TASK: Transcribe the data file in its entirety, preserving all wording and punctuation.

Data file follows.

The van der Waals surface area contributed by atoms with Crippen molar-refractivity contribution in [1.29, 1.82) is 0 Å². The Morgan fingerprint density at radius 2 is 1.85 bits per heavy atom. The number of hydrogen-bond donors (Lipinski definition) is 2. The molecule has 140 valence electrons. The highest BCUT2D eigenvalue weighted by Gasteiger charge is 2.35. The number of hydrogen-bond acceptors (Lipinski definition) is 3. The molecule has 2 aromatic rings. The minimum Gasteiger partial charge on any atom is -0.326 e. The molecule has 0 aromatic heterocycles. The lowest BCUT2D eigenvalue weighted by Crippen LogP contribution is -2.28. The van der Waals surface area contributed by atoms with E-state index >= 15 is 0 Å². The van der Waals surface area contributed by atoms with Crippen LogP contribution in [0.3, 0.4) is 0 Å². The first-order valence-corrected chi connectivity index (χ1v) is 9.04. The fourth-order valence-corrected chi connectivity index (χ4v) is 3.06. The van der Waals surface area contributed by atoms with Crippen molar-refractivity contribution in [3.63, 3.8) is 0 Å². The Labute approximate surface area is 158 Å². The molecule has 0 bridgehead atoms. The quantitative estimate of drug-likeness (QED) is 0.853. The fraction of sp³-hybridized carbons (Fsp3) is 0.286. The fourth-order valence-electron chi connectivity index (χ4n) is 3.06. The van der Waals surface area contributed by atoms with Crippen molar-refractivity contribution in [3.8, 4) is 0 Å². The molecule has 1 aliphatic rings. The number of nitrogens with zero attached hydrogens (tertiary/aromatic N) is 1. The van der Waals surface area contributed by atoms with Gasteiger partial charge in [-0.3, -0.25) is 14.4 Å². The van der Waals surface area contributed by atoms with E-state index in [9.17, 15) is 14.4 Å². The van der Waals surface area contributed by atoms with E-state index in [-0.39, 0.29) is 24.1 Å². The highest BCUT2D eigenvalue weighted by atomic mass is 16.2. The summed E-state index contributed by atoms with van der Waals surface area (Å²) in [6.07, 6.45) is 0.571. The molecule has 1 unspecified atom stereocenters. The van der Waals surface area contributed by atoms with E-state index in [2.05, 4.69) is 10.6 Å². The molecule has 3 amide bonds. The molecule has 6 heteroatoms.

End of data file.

The van der Waals surface area contributed by atoms with Crippen molar-refractivity contribution in [1.29, 1.82) is 0 Å². The Morgan fingerprint density at radius 2 is 1.85 bits per heavy atom. The number of hydrogen-bond donors (Lipinski definition) is 2. The molecule has 140 valence electrons. The highest BCUT2D eigenvalue weighted by Gasteiger charge is 2.35. The number of hydrogen-bond acceptors (Lipinski definition) is 3. The molecule has 2 aromatic rings. The minimum Gasteiger partial charge on any atom is -0.326 e. The molecule has 0 aromatic heterocycles. The lowest BCUT2D eigenvalue weighted by Crippen LogP contribution is -2.28. The van der Waals surface area contributed by atoms with E-state index >= 15 is 0 Å². The van der Waals surface area contributed by atoms with Crippen LogP contribution in [0.3, 0.4) is 0 Å². The first-order valence-corrected chi connectivity index (χ1v) is 9.04. The fourth-order valence-corrected chi connectivity index (χ4v) is 3.06. The van der Waals surface area contributed by atoms with Crippen molar-refractivity contribution in [3.63, 3.8) is 0 Å². The Labute approximate surface area is 158 Å². The molecule has 0 bridgehead atoms. The quantitative estimate of drug-likeness (QED) is 0.853. The fraction of sp³-hybridized carbons (Fsp3) is 0.286. The fourth-order valence-electron chi connectivity index (χ4n) is 3.06. The van der Waals surface area contributed by atoms with Crippen molar-refractivity contribution in [3.8, 4) is 0 Å². The molecule has 1 aliphatic rings. The number of nitrogens with zero attached hydrogens (tertiary/aromatic N) is 1. The van der Waals surface area contributed by atoms with Gasteiger partial charge in [-0.3, -0.25) is 14.4 Å². The van der Waals surface area contributed by atoms with E-state index in [9.17, 15) is 14.4 Å². The van der Waals surface area contributed by atoms with E-state index in [-0.39, 0.29) is 24.1 Å². The highest BCUT2D eigenvalue weighted by atomic mass is 16.2. The summed E-state index contributed by atoms with van der Waals surface area (Å²) in [6.07, 6.45) is 0.571. The molecule has 1 unspecified atom stereocenters. The van der Waals surface area contributed by atoms with E-state index in [2.05, 4.69) is 10.6 Å². The molecule has 3 amide bonds. The molecule has 6 heteroatoms.